Obstructive sleep apnoea (OSA) is a serious sleep disorder where a person stops breathing regularly during sleep. Each time the person stops breathing, oxygen levels fall and the person will wake up, usually briefly. At the clinic in Dublin, I remember one lady who had an OSA score of 150: she had stopped breathing 150 times in a single night and each time for at least ten seconds! OSA is associated with high blood pressure which is very difficult to treat. My research team has also demonstrated that dietary nitrate can decrease blood pressure in OSA.[25]

Additional research has even shown that dietary nitrate can increase blood flow to the brain.[26] This brings the intriguing question: can increasing dietary nitrate help improve brain disorders such as dementia?

When trials relating to dietary nitrate first started being published, scientists were sceptical. How could vegetables increase NO when many other therapies couldn’t? How could dietary nitrate lower blood pressure and increase exercise capacity in multiple groups? Eventually the volume of research convinced the majority that vegetables were in fact very effective! A 2008 editorial in the eminent journal Hypertension led with the headline, “Mother was right: eat your vegetables and do not spit!”[27]

How can dietary nitrate affect so many processes?

Dietary nitrate increases NO production. Because NO is so important throughout the body, this means that nitrate can have wide ranging effects. Research has shown that dietary nitrate works by making blood vessels bigger, increasing the amount of blood with each heartbeat, increasing the amount of oxygen in muscles, and thus increasing muscle strength.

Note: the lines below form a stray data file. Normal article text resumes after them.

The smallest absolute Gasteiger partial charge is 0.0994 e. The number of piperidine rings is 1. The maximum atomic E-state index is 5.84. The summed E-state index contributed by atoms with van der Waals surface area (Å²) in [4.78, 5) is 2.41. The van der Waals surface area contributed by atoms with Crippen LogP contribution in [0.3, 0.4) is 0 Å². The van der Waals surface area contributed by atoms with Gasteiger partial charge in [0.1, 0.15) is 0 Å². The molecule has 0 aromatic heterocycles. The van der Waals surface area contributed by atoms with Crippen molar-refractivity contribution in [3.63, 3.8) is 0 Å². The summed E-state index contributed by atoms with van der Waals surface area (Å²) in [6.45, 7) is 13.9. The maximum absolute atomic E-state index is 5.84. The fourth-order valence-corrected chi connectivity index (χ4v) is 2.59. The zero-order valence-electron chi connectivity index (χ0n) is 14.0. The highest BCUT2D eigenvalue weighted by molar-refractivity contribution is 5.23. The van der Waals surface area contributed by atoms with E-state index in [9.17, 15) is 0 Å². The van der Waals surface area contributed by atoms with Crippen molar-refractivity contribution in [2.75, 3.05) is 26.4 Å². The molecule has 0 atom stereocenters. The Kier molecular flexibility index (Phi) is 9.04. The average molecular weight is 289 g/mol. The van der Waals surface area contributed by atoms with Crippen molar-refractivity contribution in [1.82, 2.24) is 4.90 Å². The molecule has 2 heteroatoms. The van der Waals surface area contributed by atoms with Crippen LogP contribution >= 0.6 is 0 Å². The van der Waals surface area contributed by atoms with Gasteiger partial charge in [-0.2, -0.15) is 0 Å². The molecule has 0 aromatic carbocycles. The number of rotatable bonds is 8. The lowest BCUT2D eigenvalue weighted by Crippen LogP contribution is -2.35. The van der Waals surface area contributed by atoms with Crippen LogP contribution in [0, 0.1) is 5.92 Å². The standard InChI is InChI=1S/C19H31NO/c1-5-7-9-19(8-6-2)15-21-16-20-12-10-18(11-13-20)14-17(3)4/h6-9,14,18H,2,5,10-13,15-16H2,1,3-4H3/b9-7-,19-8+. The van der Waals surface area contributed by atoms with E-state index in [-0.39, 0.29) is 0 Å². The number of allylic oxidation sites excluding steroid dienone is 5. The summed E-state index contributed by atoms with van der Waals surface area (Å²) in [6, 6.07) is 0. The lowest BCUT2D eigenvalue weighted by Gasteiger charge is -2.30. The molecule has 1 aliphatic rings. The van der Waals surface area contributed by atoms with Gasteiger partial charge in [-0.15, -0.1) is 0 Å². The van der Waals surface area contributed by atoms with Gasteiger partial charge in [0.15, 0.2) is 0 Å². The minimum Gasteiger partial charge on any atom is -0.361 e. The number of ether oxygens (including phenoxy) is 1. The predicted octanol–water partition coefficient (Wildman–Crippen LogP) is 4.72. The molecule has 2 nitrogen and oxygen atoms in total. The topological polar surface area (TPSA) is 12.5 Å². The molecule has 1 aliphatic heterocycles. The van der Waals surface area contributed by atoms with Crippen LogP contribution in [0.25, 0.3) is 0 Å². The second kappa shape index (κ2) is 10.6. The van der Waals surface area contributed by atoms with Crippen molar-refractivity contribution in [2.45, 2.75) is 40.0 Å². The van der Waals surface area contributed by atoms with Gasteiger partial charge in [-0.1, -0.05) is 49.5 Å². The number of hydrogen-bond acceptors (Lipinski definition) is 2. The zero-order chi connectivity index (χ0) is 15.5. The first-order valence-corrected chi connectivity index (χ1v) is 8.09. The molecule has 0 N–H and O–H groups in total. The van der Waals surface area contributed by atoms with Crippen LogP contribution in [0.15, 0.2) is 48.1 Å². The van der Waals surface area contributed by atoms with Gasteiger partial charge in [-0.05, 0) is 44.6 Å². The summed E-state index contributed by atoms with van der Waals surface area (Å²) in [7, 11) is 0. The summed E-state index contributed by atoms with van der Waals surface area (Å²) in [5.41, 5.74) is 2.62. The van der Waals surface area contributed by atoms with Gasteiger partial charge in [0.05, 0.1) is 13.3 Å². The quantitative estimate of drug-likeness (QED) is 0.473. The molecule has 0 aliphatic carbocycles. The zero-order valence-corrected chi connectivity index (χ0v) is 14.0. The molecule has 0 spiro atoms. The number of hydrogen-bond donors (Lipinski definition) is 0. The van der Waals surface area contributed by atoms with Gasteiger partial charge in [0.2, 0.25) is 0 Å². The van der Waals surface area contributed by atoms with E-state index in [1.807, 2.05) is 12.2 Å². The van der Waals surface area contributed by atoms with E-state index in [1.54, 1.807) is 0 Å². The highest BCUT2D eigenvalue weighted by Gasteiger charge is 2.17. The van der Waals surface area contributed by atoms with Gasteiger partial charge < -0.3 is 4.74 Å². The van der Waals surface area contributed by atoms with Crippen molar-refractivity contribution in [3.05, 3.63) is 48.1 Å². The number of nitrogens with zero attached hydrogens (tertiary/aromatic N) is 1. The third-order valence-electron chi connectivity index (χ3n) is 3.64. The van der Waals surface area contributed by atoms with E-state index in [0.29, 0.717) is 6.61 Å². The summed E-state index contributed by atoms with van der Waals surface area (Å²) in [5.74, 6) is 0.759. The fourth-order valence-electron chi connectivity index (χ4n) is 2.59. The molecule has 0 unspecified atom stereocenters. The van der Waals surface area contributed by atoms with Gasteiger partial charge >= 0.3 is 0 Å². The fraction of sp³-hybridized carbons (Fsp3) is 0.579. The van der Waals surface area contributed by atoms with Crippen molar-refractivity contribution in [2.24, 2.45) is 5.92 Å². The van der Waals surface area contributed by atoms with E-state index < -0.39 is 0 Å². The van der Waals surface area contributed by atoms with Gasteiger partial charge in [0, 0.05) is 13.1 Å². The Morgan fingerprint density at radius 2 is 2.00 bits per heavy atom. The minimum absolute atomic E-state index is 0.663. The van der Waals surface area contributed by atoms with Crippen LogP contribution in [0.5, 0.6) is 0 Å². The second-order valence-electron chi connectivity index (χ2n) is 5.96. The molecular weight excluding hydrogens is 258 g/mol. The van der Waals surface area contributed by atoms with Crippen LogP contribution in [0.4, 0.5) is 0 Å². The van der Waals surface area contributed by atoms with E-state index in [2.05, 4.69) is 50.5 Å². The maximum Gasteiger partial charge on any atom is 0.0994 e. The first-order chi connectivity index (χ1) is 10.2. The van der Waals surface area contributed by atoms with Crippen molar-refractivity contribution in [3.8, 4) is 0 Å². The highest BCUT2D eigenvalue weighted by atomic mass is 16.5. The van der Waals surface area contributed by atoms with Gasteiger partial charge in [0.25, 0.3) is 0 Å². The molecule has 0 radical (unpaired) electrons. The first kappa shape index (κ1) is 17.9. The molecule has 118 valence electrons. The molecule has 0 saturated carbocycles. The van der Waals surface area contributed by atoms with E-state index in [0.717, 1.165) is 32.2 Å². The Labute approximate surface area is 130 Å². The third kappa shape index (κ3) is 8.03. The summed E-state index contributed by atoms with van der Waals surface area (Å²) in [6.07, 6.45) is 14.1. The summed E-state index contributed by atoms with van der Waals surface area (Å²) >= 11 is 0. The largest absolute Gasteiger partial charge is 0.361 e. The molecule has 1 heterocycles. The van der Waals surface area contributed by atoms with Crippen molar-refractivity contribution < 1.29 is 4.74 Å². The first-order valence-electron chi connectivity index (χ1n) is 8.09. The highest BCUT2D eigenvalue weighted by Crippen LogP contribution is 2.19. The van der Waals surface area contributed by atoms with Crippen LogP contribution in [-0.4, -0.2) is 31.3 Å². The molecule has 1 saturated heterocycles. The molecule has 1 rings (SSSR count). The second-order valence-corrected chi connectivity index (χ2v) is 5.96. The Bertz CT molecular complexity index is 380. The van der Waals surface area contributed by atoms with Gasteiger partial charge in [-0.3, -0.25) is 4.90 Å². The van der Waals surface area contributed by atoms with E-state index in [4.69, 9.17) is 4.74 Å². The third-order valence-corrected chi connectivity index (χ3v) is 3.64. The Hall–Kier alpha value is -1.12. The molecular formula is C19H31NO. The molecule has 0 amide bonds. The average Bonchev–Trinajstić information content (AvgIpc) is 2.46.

Who will benefit most?

In the scientific journal Current Opinion in Clinical Nutrition and Metabolic Care, I recently published a scientific review of the conditions that contribute to the effectiveness of dietary nitrate in increasing NO, lowering blood pressure, and improving exercise tolerance.[13]

Dietary nitrate may be most relevant to those with muscular, lung, or blood vessel impairments, for example low muscle mass, breathing problems, or high blood pressure. Increasing dietary nitrate also seems most beneficial in less fit individuals and those with a previously low dietary nitrate intake. Interestingly, longer term intake of dietary nitrate appears more beneficial than short term, i.e. regular consumption of green, leafy vegetables, for life! Finally, and perhaps most specific to athletes, dietary nitrate seems to be more effective in those engaging in short-term, intense exercise as opposed to longer term, low-moderate intensity.

How can I increase my nitrate intake?

Nitrate is present at trace levels in our environment, as well as in plant tissues. Therefore, all whole plant foods contain nitrate, though the levels vary depending on the type of plant and the quality of the soil in which it’s grown.

Vegetables are the main source of nitrate, contributing around 85 % of daily nitrate intake.[28]. Most of the remaining nitrate comes from drinking water. Analyses of a range of foodstuffs indicate that the highest levels occur in green, leafy vegetables such as cabbage, lettuce, chard, and particularly arugula (rocket), while beetroot and rhubarb are moderate sources. Other vegetables such as carrots contain lesser amounts.[29]

National dietary data surveys show average daily nitrate intakes in the USA and Europe to be 0.5-3 mmol/day).[30][21]. This low nitrate intake reflects low vegetable intake. However, vegetarian as well as traditional Mediterranean and Japanese diets and the DASH diet contain far more vegetables and hence more nitrate than standard Western diets,[32] with levels of up to 20 mmol/day being reported.

It is possible to get inorganic nitrate in a pharmaceutical form. However, the pharmaceutical form may have safety issues while nitrate from the diet does not. Additionally, nitrate from the diet has shown superior results,[13] possibly due to synergistic effect of phytochemicals and other antioxidants.

Factors known to affect nitric oxide generation from dietary nitrate